Forza Futbol

A Better Lens at Spanish Football

The Spanish Player’s Union (AFE) recently announced that there were 300 unpaid players, the majority in Second division and that if nothing is going to change, a strike would be eminent the first week of the 2011-12 season.

The Spanish economy is not getting any better. Unemployment is at an all time high at 20%. The Euro continues to lose buying power. Spanish club indebtedness is at an all time high. Meanwhile, a potential labor strike is looming once again because teams are not paying their players timely, or at all.

Rumors continue to persist that a mass exodus of Spanish players abroad will occur this summer. Spaniards are quite versatile and very adaptable on the pitch as well as to other cultures. Players from all levels, from the stars to journeymen to canteranos and veterans are playing in England (Jose Enrique), Greece (David Fuster), Ukraine, Romania, Hong Kong, Turkey (Guiza) and the Middle East (Yeste). More are expected in Germany (Jurado), France (Azpilicueta), Italy (Victor Ruiz), Portugal (Javi Garcia), Holland, and Russia. Hey, even Sergio Koke, Malaga canterano, fresh from Aris in Greece, and still only 27, is playing in the MLS at Houston Dynamo!

But Spain are the World Champions, with the two biggest and best club teams in the world! Spain has arguably the best youth and coaching development in Europe. How could this happen?

Well, both players and coaches want a guaranteed paycheck and are attracted to the quality of life abroad. Many countries or cultures respect the privacy of players and coaches much more than in Spain, where the daily paper is big business. Some argue that cheaper South Americans and African players are squeezing out the journeymen. Whereas big name foreigners are also squeezing out the marquee players from the top teams in Spain. This is especially the case when only Real Madrid and Barcelona can afford you – see David Silva. More Spanish and ex La Liga coaches are moving abroad and making it easier to move. Ernesto Valverde and Manolo Jimenez are working in Greece, while Juande Ramos is plying his trade in the Ukraine. Bottom line with such a short sporting life, it makes career and family sense.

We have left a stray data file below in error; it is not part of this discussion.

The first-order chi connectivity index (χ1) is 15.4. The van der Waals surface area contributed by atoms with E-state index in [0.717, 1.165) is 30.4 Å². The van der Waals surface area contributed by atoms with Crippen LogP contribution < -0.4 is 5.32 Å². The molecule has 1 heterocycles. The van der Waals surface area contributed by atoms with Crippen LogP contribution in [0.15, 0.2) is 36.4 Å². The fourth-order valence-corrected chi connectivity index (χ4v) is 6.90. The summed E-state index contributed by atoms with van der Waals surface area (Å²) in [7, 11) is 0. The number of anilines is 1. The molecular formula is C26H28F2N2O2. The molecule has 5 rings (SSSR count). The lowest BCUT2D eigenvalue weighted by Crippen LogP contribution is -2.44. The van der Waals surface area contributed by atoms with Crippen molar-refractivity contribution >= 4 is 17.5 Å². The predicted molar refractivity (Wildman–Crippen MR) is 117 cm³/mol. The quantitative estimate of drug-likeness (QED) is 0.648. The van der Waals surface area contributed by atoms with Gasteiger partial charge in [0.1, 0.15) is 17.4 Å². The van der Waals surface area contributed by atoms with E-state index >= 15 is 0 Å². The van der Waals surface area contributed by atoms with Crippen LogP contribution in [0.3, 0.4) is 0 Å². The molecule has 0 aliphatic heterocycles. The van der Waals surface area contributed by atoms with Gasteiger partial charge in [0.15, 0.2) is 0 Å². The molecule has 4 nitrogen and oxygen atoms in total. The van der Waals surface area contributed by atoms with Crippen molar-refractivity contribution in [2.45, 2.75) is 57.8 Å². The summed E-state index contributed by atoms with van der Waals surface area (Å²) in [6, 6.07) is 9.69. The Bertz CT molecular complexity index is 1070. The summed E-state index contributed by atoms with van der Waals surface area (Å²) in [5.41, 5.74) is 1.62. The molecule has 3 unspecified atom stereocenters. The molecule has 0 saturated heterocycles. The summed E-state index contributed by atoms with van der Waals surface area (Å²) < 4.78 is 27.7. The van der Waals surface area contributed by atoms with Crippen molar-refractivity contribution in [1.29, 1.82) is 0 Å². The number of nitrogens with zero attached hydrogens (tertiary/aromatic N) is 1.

The perfect case in point is Schalke in the Bundesliga where you have the star veteran, Raul, journeyman, Jurado, and canterano from a smaller club who had little chance of 1st team Primera football, Sergio Escudero. I totally expect to see more and more transfers abroad this summer. But it just doesn’t sit right with me. Frankly I am torn. Global experience is good for the game, coaches and players. But what ever happened to the best league in the world? Shouldn’t the best league retain and promote their own players?

What do you think? Will this happen? Is this good or bad for Spanish football? I want to hear from you.

Elisa On May - 2 - 2011

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